Serving the needs of critical communications systems

Recent emergency situations, such as the earthquakes in Haiti and this week in China bring it home to us that when disasters like these occur, the emergency services and the general public who are directly affected rely heavily upon communication systems to co-ordinate rescue efforts and receive the most up-to-date information.

As a supplier of enabling technology that often gets installed into the communication systems used by emergency services, Aculab has a duty to enable such systems to operate flawlessly, to provide communications clarity and to offer utmost reliability.

Several recent technological advances are playing their part in providing world-class Integrated Command and Control Systems (ICCS):

The first example is a technique we have developed to enable the concept of equipment duplication used in TDM communications systems to give 'five 9s' reliability in an IP-based communication system. The Dual Redundant SIP Service (DRSS) enables the SIP stack used for the call control to be duplicated over separate hardware platforms to give much improved fault tolerance capabilities. By keeping the two SIP stacks synchronised, a call being set up or in progress will not  be dropped even if the main server fails mid-call or during call set-up.

Another example where new technology will give advantages to emergency communications system developers is in the adoption of video codecs and wideband audio (HD voice) codecs on communication platforms. In a critical communication scenario such as a 999/911/112 call, to be able to have the best call clarity is obviously an advantage. In the UK, a system called Silent Solutions is used to deal with silent calls made to the emergency services. Accidental 999 calls happen all the time, but how do operators know when a silent call can actually be a real call for help? In a recent murder case, a teenager was abducted but managed to make a 999 call on her mobile, however, she was unable to speak and the call was disconnected moments later. Had this call been a wideband call, then the operator might have been able to make out more of the low level background conversation and determine that this girl was in danger.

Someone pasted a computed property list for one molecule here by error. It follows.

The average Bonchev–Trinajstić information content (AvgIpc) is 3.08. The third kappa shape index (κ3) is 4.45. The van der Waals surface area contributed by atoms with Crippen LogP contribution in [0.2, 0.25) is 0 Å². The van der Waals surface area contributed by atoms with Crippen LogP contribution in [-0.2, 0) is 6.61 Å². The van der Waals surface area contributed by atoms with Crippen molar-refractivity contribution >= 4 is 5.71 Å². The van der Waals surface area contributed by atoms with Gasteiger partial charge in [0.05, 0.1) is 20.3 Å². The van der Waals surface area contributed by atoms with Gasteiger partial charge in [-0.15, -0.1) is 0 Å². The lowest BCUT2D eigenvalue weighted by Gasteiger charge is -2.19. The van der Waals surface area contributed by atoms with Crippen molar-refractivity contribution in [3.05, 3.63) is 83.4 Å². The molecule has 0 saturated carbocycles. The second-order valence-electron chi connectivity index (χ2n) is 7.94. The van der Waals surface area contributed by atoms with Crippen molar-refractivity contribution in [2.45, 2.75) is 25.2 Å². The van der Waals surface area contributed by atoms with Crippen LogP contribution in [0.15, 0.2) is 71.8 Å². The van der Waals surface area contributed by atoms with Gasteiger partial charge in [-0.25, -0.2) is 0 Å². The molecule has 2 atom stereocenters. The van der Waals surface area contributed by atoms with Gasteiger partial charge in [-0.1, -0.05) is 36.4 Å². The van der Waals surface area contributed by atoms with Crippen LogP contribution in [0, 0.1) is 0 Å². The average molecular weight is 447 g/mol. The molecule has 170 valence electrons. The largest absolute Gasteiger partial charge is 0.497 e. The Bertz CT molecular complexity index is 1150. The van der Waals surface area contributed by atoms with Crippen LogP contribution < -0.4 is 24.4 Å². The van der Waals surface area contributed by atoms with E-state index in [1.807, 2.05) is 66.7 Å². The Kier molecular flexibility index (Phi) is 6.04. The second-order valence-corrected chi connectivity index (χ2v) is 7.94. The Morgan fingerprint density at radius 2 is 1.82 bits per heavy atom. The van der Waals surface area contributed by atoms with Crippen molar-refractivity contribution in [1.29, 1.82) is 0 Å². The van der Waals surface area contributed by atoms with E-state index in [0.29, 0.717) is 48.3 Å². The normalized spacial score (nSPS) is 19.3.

Video communication capability can also offer extended benefits to emergency communication systems - sometimes providing a visual link can portray a situation in greater clarity and with greater speed than an audio conversation alone. For emergency calls to/from people with disabilities such as deafness, the ability to convey a message visually can be vital.

To find out more, the emergency services page on the Aculab website is a good starting point; or if you are planning to be in London next week at the BAPCO exhibition, then drop by our booth (452).
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